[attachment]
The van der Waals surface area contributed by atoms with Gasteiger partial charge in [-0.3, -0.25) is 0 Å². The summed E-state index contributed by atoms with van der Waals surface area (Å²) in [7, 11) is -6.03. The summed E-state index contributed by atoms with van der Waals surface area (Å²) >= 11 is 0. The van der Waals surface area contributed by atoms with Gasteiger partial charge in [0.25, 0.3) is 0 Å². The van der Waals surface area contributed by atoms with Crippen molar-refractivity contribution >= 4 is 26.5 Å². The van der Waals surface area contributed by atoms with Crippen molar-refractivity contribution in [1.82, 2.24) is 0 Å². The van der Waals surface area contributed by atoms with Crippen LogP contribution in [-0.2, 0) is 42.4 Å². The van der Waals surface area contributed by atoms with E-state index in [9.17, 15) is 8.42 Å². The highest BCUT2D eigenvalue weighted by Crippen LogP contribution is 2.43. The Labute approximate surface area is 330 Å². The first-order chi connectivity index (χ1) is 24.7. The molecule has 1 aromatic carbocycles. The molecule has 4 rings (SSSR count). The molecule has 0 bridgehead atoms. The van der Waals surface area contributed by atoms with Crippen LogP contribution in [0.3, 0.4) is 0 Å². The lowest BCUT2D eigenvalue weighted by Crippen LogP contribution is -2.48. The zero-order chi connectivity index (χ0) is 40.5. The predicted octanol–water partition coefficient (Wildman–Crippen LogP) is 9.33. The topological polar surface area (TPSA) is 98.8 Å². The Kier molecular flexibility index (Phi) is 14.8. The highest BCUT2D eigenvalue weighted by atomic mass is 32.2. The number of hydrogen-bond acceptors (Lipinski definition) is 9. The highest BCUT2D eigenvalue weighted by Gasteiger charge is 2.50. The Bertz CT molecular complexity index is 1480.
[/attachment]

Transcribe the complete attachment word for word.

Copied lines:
The van der Waals surface area contributed by atoms with Gasteiger partial charge in [-0.3, -0.25) is 0 Å². The summed E-state index contributed by atoms with van der Waals surface area (Å²) in [7, 11) is -6.03. The summed E-state index contributed by atoms with van der Waals surface area (Å²) >= 11 is 0. The van der Waals surface area contributed by atoms with Gasteiger partial charge in [0.25, 0.3) is 0 Å². The van der Waals surface area contributed by atoms with Crippen molar-refractivity contribution >= 4 is 26.5 Å². The van der Waals surface area contributed by atoms with Crippen molar-refractivity contribution in [1.82, 2.24) is 0 Å². The van der Waals surface area contributed by atoms with Crippen LogP contribution in [-0.2, 0) is 42.4 Å². The van der Waals surface area contributed by atoms with E-state index in [9.17, 15) is 8.42 Å². The highest BCUT2D eigenvalue weighted by Crippen LogP contribution is 2.43. The Labute approximate surface area is 330 Å². The first-order chi connectivity index (χ1) is 24.7. The molecule has 1 aromatic carbocycles. The molecule has 4 rings (SSSR count). The molecule has 0 bridgehead atoms. The van der Waals surface area contributed by atoms with Crippen LogP contribution in [0.3, 0.4) is 0 Å². The lowest BCUT2D eigenvalue weighted by Crippen LogP contribution is -2.48. The zero-order chi connectivity index (χ0) is 40.5. The predicted octanol–water partition coefficient (Wildman–Crippen LogP) is 9.33. The topological polar surface area (TPSA) is 98.8 Å². The Kier molecular flexibility index (Phi) is 14.8. The highest BCUT2D eigenvalue weighted by atomic mass is 32.2. The number of hydrogen-bond acceptors (Lipinski definition) is 9. The highest BCUT2D eigenvalue weighted by Gasteiger charge is 2.50. The Bertz CT molecular complexity index is 1480.